Atlas Shrugged Part I is based on Ayn Rand’s controversial 1957 novel about the role of individual achievement in society. Dagny Taggart (Taylor Schilling) runs Taggart Transcontinental, the largest remaining railroad company in America, with intelligence, courage and integrity, despite the systematic disappearance of her best and most competent workers. She is drawn to industrialist Henry Rearden (Grant Bowler), one of the few men whose genius and commitment to his own ideas match her own. Rearden’s super-strength metal alloy, Rearden Metal, holds the promise that innovation can overcome the slide into anarchy. Using the untested Rearden Metal, they rebuild the critical Taggart rail line in Colorado and pave the way for oil titan Ellis Wyatt (Graham Beckel) to feed the flame of a new American Renaissance. Hope rises again, when Dagny and Rearden discover the design of a revolutionary motor based on static electricity—in an abandoned engine factory—more proof to the sinister theory that the “men of the mind” (thinkers, industrialists, scientists, artists, and other innovators) are “on strike” and vanishing from society. Also starring director Paul Johansson as John Galt.
Cast: Taylor Schilling, Paul Johansson, Annabelle Gurwitch, Edi Gathegi, Patrick Fischler, Michael O’Keefe, Grant Bowler, Matthew Marsden, Jsu Garcia, Armin Shimerman, Michael Lerner, Geoff Pierson, Jon Polito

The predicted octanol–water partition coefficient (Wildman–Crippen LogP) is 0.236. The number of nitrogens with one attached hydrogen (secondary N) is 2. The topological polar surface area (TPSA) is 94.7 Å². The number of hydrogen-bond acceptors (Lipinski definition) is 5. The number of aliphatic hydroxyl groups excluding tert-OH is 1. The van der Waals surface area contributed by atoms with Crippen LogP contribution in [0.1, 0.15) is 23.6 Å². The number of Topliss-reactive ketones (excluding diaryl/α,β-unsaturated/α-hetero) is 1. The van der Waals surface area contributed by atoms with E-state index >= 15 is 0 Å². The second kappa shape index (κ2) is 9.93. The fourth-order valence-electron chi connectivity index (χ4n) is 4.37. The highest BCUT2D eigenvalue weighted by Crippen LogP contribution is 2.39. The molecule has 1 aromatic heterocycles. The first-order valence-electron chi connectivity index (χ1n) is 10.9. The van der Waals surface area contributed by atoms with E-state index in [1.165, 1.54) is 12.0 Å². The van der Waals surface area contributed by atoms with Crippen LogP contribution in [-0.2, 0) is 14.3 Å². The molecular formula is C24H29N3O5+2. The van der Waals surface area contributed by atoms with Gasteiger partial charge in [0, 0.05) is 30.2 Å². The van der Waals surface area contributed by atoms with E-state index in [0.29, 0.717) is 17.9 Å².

MPAA Rating: PG-13 / Run Time: 1hr 42mins / Release Year:2011
Atlas Shrugged Part 1
by director Paul Johansson
I first discovered Ayn Rand’s works at the age of seventeen. The hair was standing up on my arms as I finished Atlas Shrugged. It stirred something inside of me that has shaped my life in a way no other book has since. I discovered a different kind of hero, one who had chosen to live his life by reason and rationality, threatened only by other men’s evasion of reality. Subsequently I delved deeply into her other works and found great inspiration in her ideas.
I met the producers twelve days before principal photography was to begin. After the meeting I was fully aware of the obstacles that would have to be overcome. They wanted the story contemporized. There was no cast. And I had to figure a way to create a cinematic experience in a non-traditionally structured script. In fact, the story was open-ended as the producers had decided this film would be released as a trilogy. I knew even under the perfect circumstances, with all the time and money available, this would still be a project held to great scrutiny.
I went home after the meeting and decided not to do it. But I woke up the next day and realized it was a moment in my life I couldn’t let slip by. It was an opportunity to recreate in others that feeling I had at age seventeen. By choosing to become a director I had an obligation to tell the best stories I could regardless of my circumstances. Despite the dense source material and complex interplay of the philosophy with the characters, the paramount challenge was keeping to the simplicity in the story. I found the idea of making a modern version interesting. Not just with the nuances of dialogue but the implementation of our own current social and political crisis.
I am constantly asked my political affiliation because of my involvement in this film. It is this: None. I am an artist. I tell stories.